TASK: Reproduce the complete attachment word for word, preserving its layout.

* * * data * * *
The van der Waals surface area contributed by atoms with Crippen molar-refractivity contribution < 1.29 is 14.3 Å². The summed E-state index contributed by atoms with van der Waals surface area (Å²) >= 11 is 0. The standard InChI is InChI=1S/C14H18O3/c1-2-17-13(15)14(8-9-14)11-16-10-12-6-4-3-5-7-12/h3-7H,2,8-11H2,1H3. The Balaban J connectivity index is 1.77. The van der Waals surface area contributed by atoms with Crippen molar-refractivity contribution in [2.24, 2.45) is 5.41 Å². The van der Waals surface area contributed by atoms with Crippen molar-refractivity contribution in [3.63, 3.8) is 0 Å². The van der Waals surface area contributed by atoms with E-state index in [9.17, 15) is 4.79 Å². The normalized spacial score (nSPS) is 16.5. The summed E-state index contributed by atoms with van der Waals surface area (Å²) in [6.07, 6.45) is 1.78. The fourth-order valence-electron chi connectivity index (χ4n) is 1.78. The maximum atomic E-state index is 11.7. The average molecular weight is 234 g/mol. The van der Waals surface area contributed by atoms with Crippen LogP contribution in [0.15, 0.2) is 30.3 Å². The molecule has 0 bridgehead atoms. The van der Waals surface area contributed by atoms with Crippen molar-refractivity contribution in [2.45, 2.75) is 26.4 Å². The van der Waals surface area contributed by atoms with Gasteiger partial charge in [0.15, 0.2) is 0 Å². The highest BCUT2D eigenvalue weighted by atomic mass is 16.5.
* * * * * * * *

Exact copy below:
The van der Waals surface area contributed by atoms with Crippen molar-refractivity contribution < 1.29 is 14.3 Å². The summed E-state index contributed by atoms with van der Waals surface area (Å²) >= 11 is 0. The standard InChI is InChI=1S/C14H18O3/c1-2-17-13(15)14(8-9-14)11-16-10-12-6-4-3-5-7-12/h3-7H,2,8-11H2,1H3. The Balaban J connectivity index is 1.77. The van der Waals surface area contributed by atoms with Crippen molar-refractivity contribution in [2.24, 2.45) is 5.41 Å². The van der Waals surface area contributed by atoms with Crippen molar-refractivity contribution in [3.63, 3.8) is 0 Å². The van der Waals surface area contributed by atoms with E-state index in [9.17, 15) is 4.79 Å². The normalized spacial score (nSPS) is 16.5. The summed E-state index contributed by atoms with van der Waals surface area (Å²) in [6.07, 6.45) is 1.78. The fourth-order valence-electron chi connectivity index (χ4n) is 1.78. The maximum atomic E-state index is 11.7. The average molecular weight is 234 g/mol. The van der Waals surface area contributed by atoms with Crippen LogP contribution in [0.15, 0.2) is 30.3 Å². The molecule has 0 bridgehead atoms. The van der Waals surface area contributed by atoms with Crippen molar-refractivity contribution in [2.45, 2.75) is 26.4 Å². The van der Waals surface area contributed by atoms with Gasteiger partial charge in [0.15, 0.2) is 0 Å². The highest BCUT2D eigenvalue weighted by atomic mass is 16.5.